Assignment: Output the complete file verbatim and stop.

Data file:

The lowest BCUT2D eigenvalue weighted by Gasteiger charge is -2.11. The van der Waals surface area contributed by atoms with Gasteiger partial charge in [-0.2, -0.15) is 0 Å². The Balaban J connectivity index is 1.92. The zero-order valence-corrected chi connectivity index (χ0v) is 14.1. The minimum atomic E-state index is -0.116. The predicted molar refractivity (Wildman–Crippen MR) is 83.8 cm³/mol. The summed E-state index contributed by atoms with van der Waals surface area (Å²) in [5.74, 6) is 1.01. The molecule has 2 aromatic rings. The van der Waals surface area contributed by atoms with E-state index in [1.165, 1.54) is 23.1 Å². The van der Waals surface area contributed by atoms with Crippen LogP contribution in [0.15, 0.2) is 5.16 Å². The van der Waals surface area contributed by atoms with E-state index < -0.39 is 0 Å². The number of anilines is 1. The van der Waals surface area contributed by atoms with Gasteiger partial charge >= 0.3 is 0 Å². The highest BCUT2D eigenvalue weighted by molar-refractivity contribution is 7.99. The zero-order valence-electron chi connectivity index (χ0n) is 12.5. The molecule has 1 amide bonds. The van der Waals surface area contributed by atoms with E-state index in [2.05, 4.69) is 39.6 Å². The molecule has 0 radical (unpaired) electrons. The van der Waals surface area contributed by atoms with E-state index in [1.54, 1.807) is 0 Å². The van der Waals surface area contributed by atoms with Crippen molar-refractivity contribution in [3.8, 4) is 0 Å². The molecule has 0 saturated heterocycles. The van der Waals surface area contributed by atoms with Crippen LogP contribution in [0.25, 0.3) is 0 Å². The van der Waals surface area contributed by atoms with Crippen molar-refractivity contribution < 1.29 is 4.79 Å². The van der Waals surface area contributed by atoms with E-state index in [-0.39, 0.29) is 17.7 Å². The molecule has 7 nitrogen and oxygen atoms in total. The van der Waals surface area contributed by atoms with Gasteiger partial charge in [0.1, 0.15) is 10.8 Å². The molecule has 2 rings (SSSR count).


The lowest BCUT2D eigenvalue weighted by Gasteiger charge is -2.11. The van der Waals surface area contributed by atoms with Gasteiger partial charge in [-0.2, -0.15) is 0 Å². The Balaban J connectivity index is 1.92. The zero-order valence-corrected chi connectivity index (χ0v) is 14.1. The minimum atomic E-state index is -0.116. The predicted molar refractivity (Wildman–Crippen MR) is 83.8 cm³/mol. The summed E-state index contributed by atoms with van der Waals surface area (Å²) in [5.74, 6) is 1.01. The molecule has 2 aromatic rings. The van der Waals surface area contributed by atoms with E-state index in [1.165, 1.54) is 23.1 Å². The van der Waals surface area contributed by atoms with Crippen LogP contribution in [0.15, 0.2) is 5.16 Å². The van der Waals surface area contributed by atoms with E-state index < -0.39 is 0 Å². The number of anilines is 1. The van der Waals surface area contributed by atoms with Gasteiger partial charge >= 0.3 is 0 Å². The highest BCUT2D eigenvalue weighted by molar-refractivity contribution is 7.99. The zero-order valence-electron chi connectivity index (χ0n) is 12.5. The molecule has 1 amide bonds. The van der Waals surface area contributed by atoms with E-state index in [2.05, 4.69) is 39.6 Å². The molecule has 0 radical (unpaired) electrons. The van der Waals surface area contributed by atoms with E-state index in [1.54, 1.807) is 0 Å². The van der Waals surface area contributed by atoms with Crippen molar-refractivity contribution in [3.8, 4) is 0 Å². The molecule has 0 saturated heterocycles. The van der Waals surface area contributed by atoms with Crippen LogP contribution in [0.25, 0.3) is 0 Å². The van der Waals surface area contributed by atoms with Crippen molar-refractivity contribution < 1.29 is 4.79 Å². The van der Waals surface area contributed by atoms with E-state index in [-0.39, 0.29) is 17.7 Å². The molecule has 7 nitrogen and oxygen atoms in total. The van der Waals surface area contributed by atoms with Gasteiger partial charge in [0.1, 0.15) is 10.8 Å². The molecule has 2 rings (SSSR count).